Article

State of eHealth in Cancer Care: Review of the Benefits and Limitations of eHealth Tools

Susan Doyle-Lindrud

eHealth, telemedicine, telehealth, teleconsult, technology, supportive care
CJON 2020, 24(3), 10-15. DOI: 10.1188/20.CJON.S1.10-15

Background: eHealth has the potential to improve patient access to care through the use of various tools.

Objectives: This article provides a review of some eHealth technologies, including a discussion of their benefits and limitations. An overview of studies using eHealth technologies are summarized, and future directions are explored.

Methods: A review of the eHealth literature was conducted, with a focus on outcomes of telehealth interventions in cancer care.

Findings: eHealth can transform health care by expanding the reach of clinical cancer care. Examples of this expansion of care include patients who live in remote areas with limited access to oncology providers, patients who find travel challenging, and patients who prefer the convenience of communicating with their provider from their home. Such telehealth interventions can increase patient satisfaction, but additional research is needed to further evaluate patient outcomes.

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    According to the World Health Organization (n.d.), eHealth is defined as the use of information and communication technologies for health, whereas telehealth, according to the Center for Connected Health Policy (n.d.), is defined as using digital technologies to deliver health care and health education by connecting multiple users from different locations. eHealth is an overarching term that includes a broader array of tools, such as telephones, smartphones, mobile wireless devices, electronic health records (EHRs), computerized provider order entry, prescribing mechanisms, and clinical decision support tools (Office of the Assistant Secretary for Planning and Evaluation, 2016). Important aims of eHealth are to improve patient access to care, safety, quality, and cost effectiveness (Office of the National Coordinator for Health Information Technology, 2017), with a potential benefit of delivering medical services to locations that have a scarcity of providers, such as rural areas and medically underserved urban communities. For patients with cancer living in rural locations, this vulnerability is exacerbated by having to travel long distances to access oncology services. For a patient with pain, fatigue, or financial issues, these become major obstacles to care. eHealth may be the answer to this problematic healthcare disparity.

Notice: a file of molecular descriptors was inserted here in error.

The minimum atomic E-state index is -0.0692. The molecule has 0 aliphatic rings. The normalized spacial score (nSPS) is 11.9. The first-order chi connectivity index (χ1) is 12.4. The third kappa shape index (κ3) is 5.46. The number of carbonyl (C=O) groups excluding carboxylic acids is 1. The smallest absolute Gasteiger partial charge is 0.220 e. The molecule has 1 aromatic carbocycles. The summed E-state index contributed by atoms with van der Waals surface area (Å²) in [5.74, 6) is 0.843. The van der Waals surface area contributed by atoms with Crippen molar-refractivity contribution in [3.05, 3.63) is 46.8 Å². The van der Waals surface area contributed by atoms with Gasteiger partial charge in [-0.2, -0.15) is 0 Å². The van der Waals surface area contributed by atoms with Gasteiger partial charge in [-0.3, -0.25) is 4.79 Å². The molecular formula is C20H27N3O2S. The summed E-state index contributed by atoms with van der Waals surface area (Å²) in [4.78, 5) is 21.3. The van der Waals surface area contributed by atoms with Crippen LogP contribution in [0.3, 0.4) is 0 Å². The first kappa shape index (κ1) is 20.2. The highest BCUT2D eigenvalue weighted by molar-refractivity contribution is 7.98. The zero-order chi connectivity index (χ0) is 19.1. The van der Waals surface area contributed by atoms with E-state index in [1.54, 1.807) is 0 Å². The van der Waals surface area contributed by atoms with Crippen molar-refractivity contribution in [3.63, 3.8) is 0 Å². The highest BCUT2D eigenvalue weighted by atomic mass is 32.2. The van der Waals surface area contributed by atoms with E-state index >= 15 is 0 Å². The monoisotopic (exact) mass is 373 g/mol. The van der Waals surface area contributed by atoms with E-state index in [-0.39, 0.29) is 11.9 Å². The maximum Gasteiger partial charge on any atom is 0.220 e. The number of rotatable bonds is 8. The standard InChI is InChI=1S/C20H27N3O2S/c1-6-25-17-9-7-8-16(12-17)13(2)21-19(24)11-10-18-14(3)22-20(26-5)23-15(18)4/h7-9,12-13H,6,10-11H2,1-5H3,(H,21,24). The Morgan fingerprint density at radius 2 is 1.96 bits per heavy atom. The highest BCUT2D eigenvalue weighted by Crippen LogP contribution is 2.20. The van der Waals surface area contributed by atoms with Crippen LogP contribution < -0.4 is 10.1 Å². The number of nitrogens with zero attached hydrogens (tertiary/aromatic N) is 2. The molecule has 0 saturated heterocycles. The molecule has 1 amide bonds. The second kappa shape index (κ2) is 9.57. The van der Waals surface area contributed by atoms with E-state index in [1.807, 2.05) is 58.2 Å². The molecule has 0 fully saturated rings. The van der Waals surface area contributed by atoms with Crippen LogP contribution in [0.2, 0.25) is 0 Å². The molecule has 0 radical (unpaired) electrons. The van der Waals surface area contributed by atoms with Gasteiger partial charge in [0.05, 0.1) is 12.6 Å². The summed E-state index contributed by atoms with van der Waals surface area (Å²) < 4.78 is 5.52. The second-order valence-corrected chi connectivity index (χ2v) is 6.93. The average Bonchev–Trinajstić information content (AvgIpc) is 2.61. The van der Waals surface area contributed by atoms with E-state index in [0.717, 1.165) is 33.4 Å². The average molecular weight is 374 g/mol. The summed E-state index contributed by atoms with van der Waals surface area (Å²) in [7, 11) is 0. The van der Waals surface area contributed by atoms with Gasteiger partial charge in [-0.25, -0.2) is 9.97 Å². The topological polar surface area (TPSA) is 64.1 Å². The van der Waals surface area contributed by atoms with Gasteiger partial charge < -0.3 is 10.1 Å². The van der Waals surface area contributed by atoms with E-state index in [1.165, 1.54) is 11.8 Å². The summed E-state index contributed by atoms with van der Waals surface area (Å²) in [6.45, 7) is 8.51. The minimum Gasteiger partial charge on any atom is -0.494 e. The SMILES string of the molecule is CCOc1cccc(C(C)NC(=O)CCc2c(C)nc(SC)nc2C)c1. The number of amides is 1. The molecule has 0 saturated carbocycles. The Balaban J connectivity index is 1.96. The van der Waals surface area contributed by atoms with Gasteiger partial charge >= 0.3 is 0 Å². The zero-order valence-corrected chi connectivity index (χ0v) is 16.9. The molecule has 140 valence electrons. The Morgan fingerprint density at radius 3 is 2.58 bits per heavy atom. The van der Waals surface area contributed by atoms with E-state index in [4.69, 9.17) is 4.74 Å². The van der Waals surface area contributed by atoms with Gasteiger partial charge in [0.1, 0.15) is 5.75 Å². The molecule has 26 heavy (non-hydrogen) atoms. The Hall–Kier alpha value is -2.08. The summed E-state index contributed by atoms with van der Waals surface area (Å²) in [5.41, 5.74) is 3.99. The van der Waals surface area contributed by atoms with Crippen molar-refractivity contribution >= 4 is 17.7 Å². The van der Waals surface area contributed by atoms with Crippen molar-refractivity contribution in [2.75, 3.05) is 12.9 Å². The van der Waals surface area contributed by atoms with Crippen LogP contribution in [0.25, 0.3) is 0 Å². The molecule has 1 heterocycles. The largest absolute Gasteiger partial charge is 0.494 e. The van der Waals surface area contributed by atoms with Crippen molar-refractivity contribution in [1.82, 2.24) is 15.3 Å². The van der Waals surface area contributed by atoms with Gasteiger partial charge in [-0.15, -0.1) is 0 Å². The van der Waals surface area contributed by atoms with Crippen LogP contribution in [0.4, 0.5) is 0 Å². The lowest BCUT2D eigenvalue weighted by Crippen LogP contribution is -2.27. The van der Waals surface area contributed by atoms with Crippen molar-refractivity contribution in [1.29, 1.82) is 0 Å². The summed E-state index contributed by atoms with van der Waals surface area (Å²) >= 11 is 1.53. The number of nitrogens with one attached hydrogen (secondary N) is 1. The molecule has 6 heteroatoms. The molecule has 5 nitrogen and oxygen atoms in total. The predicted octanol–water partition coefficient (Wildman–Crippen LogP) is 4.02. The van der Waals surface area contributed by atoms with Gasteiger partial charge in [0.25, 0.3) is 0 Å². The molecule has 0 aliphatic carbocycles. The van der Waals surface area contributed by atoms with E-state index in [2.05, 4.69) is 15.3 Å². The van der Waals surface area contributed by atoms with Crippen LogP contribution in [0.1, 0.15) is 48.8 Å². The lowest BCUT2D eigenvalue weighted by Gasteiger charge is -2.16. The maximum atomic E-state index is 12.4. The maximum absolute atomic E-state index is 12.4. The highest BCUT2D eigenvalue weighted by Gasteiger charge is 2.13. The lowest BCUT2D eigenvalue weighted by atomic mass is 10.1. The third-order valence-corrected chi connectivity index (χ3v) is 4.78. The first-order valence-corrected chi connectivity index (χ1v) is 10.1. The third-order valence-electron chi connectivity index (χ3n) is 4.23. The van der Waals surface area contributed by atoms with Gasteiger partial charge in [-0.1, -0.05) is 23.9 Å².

Background

    The visionary Institute of Medicine (2001) publication Crossing the Quality Chasm: A New Health System for the 21st Century states that “information technology must play a central role in the redesign of the health care system if a substantial improvement in quality is to be achieved” (p. 16). Important contributions to eHealth were made through the Mercury space program of the 1960s. The National Aeronautics and Space Administration (NASA) began monitoring physiologic and psychological effects on astronauts through telemetry and remote communications. Over time, NASA developed new smart medical systems that were designed to communicate and diagnose ill astronauts, including providing physicians on the ground with the capability to remotely provide treatment options (Institute of Medicine, 2012; Simpson, 2020). This was accomplished through the Integrated Medical and Behavioral Laboratory Measurement System Program.

    In the 1990s, the Internet brought about a global network that provided healthcare professionals with the ability to share information. In 1993, the American Telemedicine Association (ATA), a nonprofit organization, was developed to promote technology as a way of increasing patient access to care. ATA (n.d.) is made up of more than 400 organizations working to transform health and care via enhanced and efficient delivery. In addition, telehealth has been an important priority for the U.S. Department of Veterans Affairs. In 2016, about 12% of veterans received some of their care through a telehealth intervention. Telehealth has been implemented in more than 900 Veterans Affairs sites and is available in more than 50 specialties (U.S. Department of Veterans Affairs, 2019).